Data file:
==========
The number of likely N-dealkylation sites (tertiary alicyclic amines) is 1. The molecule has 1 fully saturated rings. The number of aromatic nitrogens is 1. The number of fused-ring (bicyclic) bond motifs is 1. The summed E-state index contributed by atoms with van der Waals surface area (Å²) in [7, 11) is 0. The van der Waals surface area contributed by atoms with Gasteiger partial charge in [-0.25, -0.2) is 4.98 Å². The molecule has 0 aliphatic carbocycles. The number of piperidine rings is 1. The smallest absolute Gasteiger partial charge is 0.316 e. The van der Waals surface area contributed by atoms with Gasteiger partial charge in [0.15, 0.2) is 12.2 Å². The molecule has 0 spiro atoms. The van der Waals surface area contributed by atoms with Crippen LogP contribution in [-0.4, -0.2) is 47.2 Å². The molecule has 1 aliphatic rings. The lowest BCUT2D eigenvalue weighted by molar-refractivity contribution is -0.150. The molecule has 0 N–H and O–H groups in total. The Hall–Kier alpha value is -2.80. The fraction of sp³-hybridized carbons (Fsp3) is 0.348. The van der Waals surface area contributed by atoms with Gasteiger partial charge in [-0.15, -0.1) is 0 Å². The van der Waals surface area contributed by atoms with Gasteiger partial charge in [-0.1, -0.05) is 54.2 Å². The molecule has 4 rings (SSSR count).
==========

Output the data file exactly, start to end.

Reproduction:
The number of likely N-dealkylation sites (tertiary alicyclic amines) is 1. The molecule has 1 fully saturated rings. The number of aromatic nitrogens is 1. The number of fused-ring (bicyclic) bond motifs is 1. The summed E-state index contributed by atoms with van der Waals surface area (Å²) in [7, 11) is 0. The van der Waals surface area contributed by atoms with Gasteiger partial charge in [-0.25, -0.2) is 4.98 Å². The molecule has 0 aliphatic carbocycles. The number of piperidine rings is 1. The smallest absolute Gasteiger partial charge is 0.316 e. The van der Waals surface area contributed by atoms with Gasteiger partial charge in [0.15, 0.2) is 12.2 Å². The molecule has 0 spiro atoms. The van der Waals surface area contributed by atoms with Crippen LogP contribution in [-0.4, -0.2) is 47.2 Å². The molecule has 1 aliphatic rings. The lowest BCUT2D eigenvalue weighted by molar-refractivity contribution is -0.150. The molecule has 0 N–H and O–H groups in total. The Hall–Kier alpha value is -2.80. The fraction of sp³-hybridized carbons (Fsp3) is 0.348. The van der Waals surface area contributed by atoms with Gasteiger partial charge in [-0.15, -0.1) is 0 Å². The van der Waals surface area contributed by atoms with Gasteiger partial charge in [-0.1, -0.05) is 54.2 Å². The molecule has 4 rings (SSSR count).